Things May Have Just Changed for Nico Hoerner, the Chicago Cubs, and Second Base in 2021

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Things May Have Just Changed for Nico Hoerner, the Chicago Cubs, and Second Base in 2021

Chicago Cubs

I realize that we discuss Nico Hoerner a lot around here, but the fact is that he remains very important to the Cubs’ immediate *and* long-term future as an everyday option at multiple positions (second base, at present). Given that the glove already looks fantastic at second, if he could bring his overall offensive production somewhere close to just barely below league average, the Cubs would have a nice player on their hands.

But if he could become something more than that – and I believe he can – we’re talking about a potential star up the middle (Gold Gloves, plenty of contact, good speed, some pop … everything the Cubs could use). And, thus, his developmental path is always top-of-mind. So, yeah, we talk about him a lot.

And that whole conversation kinda just changed.

If you were to ask me on Monday what the Cubs should do with Nico Hoerner to start the year, I still would’ve suggested starting him out at Triple-A Iowa, where he could develop his approach at the plate against pitchers who will attack him with as much thoughtfulness and planning as big leaguers, but with generally worse stuff overall (velocity, movement, command, etc.). Ideally, that would allow Hoerner to hone his offensive game and return to the Cubs a better all-around player, who could truly own second base in Chicago for the foreseeable future (and not just out of necessity).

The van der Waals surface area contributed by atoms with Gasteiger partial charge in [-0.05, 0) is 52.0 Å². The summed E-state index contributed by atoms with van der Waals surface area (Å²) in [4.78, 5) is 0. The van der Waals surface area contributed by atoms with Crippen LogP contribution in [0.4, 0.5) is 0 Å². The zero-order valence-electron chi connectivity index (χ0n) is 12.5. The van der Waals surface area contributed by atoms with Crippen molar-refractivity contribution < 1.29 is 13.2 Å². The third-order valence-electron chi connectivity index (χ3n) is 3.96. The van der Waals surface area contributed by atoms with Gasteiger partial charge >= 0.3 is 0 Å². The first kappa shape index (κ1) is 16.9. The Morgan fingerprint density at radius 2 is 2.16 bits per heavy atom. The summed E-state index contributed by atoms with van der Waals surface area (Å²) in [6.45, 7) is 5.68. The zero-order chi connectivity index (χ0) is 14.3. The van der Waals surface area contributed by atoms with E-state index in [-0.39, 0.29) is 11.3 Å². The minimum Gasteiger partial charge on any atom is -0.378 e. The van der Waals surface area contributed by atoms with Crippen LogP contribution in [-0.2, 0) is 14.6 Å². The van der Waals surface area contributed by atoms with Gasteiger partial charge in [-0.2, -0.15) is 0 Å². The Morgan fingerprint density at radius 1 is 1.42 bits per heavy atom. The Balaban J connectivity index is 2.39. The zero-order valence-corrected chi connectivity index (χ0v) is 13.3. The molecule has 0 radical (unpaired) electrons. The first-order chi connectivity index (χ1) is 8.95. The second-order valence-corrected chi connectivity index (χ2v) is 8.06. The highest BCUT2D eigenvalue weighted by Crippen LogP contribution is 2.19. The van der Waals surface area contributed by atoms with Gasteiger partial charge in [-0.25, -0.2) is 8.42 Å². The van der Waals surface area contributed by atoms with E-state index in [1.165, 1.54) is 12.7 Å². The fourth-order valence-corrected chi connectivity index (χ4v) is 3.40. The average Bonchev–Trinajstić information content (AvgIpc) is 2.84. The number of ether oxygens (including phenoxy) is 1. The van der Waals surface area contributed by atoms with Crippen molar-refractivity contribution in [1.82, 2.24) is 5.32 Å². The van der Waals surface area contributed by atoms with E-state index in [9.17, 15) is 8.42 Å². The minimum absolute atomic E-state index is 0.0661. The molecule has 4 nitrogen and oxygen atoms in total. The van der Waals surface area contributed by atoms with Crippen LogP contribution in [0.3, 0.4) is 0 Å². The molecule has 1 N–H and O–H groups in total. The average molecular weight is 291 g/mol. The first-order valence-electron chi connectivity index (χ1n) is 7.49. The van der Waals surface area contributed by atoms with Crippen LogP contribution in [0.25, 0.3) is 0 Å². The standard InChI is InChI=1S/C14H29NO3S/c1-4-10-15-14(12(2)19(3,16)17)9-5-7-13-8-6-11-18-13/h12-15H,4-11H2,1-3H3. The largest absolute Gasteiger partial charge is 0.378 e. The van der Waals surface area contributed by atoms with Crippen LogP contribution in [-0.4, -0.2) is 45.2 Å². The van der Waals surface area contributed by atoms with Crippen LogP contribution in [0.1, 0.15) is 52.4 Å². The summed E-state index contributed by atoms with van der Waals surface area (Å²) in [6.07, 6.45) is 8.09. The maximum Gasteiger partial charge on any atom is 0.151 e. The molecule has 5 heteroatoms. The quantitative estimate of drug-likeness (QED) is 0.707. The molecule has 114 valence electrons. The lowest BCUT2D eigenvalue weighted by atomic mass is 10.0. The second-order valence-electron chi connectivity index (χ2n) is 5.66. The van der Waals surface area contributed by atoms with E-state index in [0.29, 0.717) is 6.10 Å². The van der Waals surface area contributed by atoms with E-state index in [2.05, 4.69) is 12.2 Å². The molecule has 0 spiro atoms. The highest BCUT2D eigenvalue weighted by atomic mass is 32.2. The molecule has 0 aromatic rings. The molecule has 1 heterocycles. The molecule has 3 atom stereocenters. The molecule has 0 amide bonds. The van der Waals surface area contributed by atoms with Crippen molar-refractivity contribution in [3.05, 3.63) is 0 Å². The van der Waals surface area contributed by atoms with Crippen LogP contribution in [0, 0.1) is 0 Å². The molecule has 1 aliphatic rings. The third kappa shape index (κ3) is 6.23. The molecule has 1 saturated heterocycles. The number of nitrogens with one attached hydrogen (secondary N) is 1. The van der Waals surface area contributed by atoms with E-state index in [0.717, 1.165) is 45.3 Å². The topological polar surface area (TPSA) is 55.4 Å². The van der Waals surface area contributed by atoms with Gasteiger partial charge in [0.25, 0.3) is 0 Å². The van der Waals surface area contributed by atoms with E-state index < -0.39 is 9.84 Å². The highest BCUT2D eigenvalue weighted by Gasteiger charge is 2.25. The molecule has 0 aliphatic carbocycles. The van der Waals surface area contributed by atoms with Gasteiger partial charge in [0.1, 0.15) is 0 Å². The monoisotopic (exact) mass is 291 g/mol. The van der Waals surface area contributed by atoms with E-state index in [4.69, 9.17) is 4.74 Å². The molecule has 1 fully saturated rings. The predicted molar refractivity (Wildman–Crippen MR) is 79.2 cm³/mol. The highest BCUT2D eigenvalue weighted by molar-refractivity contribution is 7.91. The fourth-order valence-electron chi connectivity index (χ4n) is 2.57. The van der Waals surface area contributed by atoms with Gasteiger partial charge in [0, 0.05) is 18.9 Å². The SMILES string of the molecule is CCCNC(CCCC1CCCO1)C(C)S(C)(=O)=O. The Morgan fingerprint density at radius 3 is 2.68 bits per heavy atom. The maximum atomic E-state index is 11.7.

I don’t deny that it’s perhaps all a matter of preference. The unfortunate reality is that because of his glove, the alternatives on the roster, and the way the Cubs current rotation relies heavily on contact (and thus, fielding), Nico Hoerner probably does give the Cubs the best chance to win in 2021 by manning second base. But on Monday, I would’ve argued that the Cubs are already looking to 2022 and beyond, and risking Hoerner’s development further – in service of only the first one or two months of 2021, no less – is not worth the potential long-term costs. The focus has to be maximizing Hoerner’s development, I would have said, and that means Triple-A makes the most sense in April.

… and then this happened:

In case you missed it, the Triple-A season has been delayed until the beginning of May. In place of the first month of action, teams will be allowed to maintain alternate sites (like they did last year), where “teams will be able to keep their pool of potential call-ups under similar coronavirus protocols to the MLB team.”

So now what? Certainly, the Cubs could send Hoerner to the alternate site, where he can train and scrimmage and serve as depth for the big league club, but that doesn’t come close to accomplishing the goals an early minor league assignment would otherwise be targeting. And that means, today, I think the Cubs now might be best served by letting Hoerner do his best to develop at the big league level in April. It’s kinda like last year all over again, at least for a month.